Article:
A person suspected or accused of a crime could choose to try to talk to law enforcement in a criminal case. While a request for a statement could come from police or a prosecutor, a suspect, potential suspect, or accused criminal defendant should never agree to it. Rather, the party should contact a criminal defense attorney for assistance. It is rarely a good idea for someone in such a position to speak to law enforcement, and it is virtually never a good idea to so without the assistance of experienced counsel.
Can an Accused Talk to Law Enforcement?
Hypothetically, a person accused of a crime can try to speak with the police or a prosecutor prior to charges being filed or after charges are filed. But note that ethics rules state that a prosecutor cannot speak with a defendant if a lawyer knows that he or she is represented by a defense attorney.
If unrepresented, a prosecutor can agree to speak with an accused. In this scenario, however, the prosecutor must always advise the accused of his/her:
- right to remain silent, and
- right to counsel.
If a suspect expresses a desire to speak with a criminal defense attorney, public defender, or private attorney, the prosecutor must cease all communication with the accused or criminal defendant. A prosecutor that fails to cease talks will violate the accused’s constitutional rights as well as state ethics rules.
Should an Accused Speak with Law Enforcement?
A suspect or an accused should not speak with police officers or prosecutors prior to consulting a criminal defense lawyer or without the assistance of such an attorney. This is because the accused may:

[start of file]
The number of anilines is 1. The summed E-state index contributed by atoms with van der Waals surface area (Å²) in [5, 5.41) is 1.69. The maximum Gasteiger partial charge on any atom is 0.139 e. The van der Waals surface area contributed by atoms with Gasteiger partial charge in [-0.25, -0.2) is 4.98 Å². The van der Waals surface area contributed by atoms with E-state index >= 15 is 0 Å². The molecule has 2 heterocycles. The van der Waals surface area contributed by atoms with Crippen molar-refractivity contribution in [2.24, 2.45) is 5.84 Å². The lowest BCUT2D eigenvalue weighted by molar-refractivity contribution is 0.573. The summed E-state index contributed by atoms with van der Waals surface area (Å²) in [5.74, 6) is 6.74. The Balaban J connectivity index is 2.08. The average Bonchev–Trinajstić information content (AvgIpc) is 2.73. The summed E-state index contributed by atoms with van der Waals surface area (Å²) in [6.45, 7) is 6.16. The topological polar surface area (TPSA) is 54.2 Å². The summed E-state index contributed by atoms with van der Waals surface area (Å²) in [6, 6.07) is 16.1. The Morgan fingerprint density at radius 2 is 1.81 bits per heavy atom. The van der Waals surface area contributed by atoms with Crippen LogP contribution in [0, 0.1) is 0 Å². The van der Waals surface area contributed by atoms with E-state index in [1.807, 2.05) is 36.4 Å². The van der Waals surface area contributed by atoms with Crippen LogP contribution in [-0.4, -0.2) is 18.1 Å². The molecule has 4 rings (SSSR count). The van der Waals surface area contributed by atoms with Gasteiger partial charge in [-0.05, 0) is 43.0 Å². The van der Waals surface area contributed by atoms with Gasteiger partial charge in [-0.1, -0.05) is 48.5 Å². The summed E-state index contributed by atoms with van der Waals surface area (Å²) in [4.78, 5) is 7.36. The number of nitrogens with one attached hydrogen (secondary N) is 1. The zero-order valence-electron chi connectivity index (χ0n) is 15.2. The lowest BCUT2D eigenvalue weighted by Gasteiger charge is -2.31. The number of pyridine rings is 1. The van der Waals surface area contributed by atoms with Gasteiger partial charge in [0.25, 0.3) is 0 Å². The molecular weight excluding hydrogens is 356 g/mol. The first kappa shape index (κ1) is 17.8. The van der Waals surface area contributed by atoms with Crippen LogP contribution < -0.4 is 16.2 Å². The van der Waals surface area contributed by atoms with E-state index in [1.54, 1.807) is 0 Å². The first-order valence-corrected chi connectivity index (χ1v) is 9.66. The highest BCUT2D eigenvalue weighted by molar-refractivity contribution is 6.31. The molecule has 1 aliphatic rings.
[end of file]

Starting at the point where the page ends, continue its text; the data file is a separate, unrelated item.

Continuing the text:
- Provide the prosecution with information it did not have,
- Admit something that the prosecution cannot prove,
- Admit things that s/he does not realize help the prosecution’s case,
- Admit parts of the prosecution’s case that make the entire case easier to prove,
- Ignore the fact that a law enforcement agency may have violated his/her rights in their investigation/arrest, and/or
- Agree to something without knowing the true result or consequence.
As to the last point, note that a prosecutor is under no obligation to provide a suspect with legal advice regarding the consequences of his/her actions. This means that, if an accused speaks with a D.A., he or she could say something or agree to something without knowing the true ramifications of that statement/agreement.
It is almost never advisable for a suspect to make a statement to law enforcement. There are few exceptions. One is when the government agrees to grant immunity and/or not use someone’s statement against the suspect. The government will typically only make such an agreement when a suspect can help them prosecute others. In such situations, it is absolutely critical to have counsel to help negotiate the terms of cooperation and navigate the many pitfalls that can arise.
Should a Person Ask for a Defense Counsel if Approached by Police or a Prosecutor?
Yes. A person accused of a crime should seek the help from a:
- criminal defense attorney,
- law firm experienced with criminal cases, or
- a public defender.
This is true even if a prosecutor does not ask the defendant questions. A defense attorney is skilled in protecting the rights and liberties of an accused. They can help ensure that a suspect does not provide statements that may result in damaging his/her case. This includes statements to law enforcement or anyone else for that matter.
Contact Black & Askerov for Help
The attorneys at our firm have over 30 years of combined experience in representing parties accused or charged of criminal offenses. They are passionate in their work and tireless in their efforts. No matter if you have been formally charged with a crime, or merely suspected of one, it is critical that you contact them now. Do not damage your freedoms by trying to handle your case alone. Contact Black & Askerov and get the legal help you deserve.